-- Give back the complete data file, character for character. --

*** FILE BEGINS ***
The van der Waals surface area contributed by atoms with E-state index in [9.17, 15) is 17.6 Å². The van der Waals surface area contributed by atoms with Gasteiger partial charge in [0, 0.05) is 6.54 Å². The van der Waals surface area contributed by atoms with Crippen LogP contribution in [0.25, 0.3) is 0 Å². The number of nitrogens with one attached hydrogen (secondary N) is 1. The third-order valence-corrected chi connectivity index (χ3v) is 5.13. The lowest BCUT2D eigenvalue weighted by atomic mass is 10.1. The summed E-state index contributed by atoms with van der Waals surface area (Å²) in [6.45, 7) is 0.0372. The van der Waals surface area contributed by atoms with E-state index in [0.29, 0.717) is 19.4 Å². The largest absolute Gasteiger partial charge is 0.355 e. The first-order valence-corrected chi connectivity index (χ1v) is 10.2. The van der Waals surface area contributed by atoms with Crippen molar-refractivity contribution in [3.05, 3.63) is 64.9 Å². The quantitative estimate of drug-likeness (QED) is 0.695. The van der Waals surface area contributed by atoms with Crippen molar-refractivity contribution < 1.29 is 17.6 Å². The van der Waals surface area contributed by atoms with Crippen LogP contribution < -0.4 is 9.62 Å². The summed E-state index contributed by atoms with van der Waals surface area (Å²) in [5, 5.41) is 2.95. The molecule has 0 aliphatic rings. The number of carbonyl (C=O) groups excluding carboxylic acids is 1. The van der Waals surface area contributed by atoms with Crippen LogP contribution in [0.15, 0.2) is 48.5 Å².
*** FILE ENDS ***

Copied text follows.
The van der Waals surface area contributed by atoms with E-state index in [9.17, 15) is 17.6 Å². The van der Waals surface area contributed by atoms with Gasteiger partial charge in [0, 0.05) is 6.54 Å². The van der Waals surface area contributed by atoms with Crippen LogP contribution in [0.25, 0.3) is 0 Å². The number of nitrogens with one attached hydrogen (secondary N) is 1. The third-order valence-corrected chi connectivity index (χ3v) is 5.13. The lowest BCUT2D eigenvalue weighted by atomic mass is 10.1. The summed E-state index contributed by atoms with van der Waals surface area (Å²) in [6.45, 7) is 0.0372. The van der Waals surface area contributed by atoms with E-state index in [0.29, 0.717) is 19.4 Å². The largest absolute Gasteiger partial charge is 0.355 e. The first-order valence-corrected chi connectivity index (χ1v) is 10.2. The van der Waals surface area contributed by atoms with Crippen molar-refractivity contribution in [3.05, 3.63) is 64.9 Å². The quantitative estimate of drug-likeness (QED) is 0.695. The van der Waals surface area contributed by atoms with Crippen molar-refractivity contribution < 1.29 is 17.6 Å². The van der Waals surface area contributed by atoms with Crippen LogP contribution < -0.4 is 9.62 Å². The summed E-state index contributed by atoms with van der Waals surface area (Å²) in [5, 5.41) is 2.95. The molecule has 0 aliphatic rings. The number of carbonyl (C=O) groups excluding carboxylic acids is 1. The van der Waals surface area contributed by atoms with Crippen LogP contribution in [0.15, 0.2) is 48.5 Å².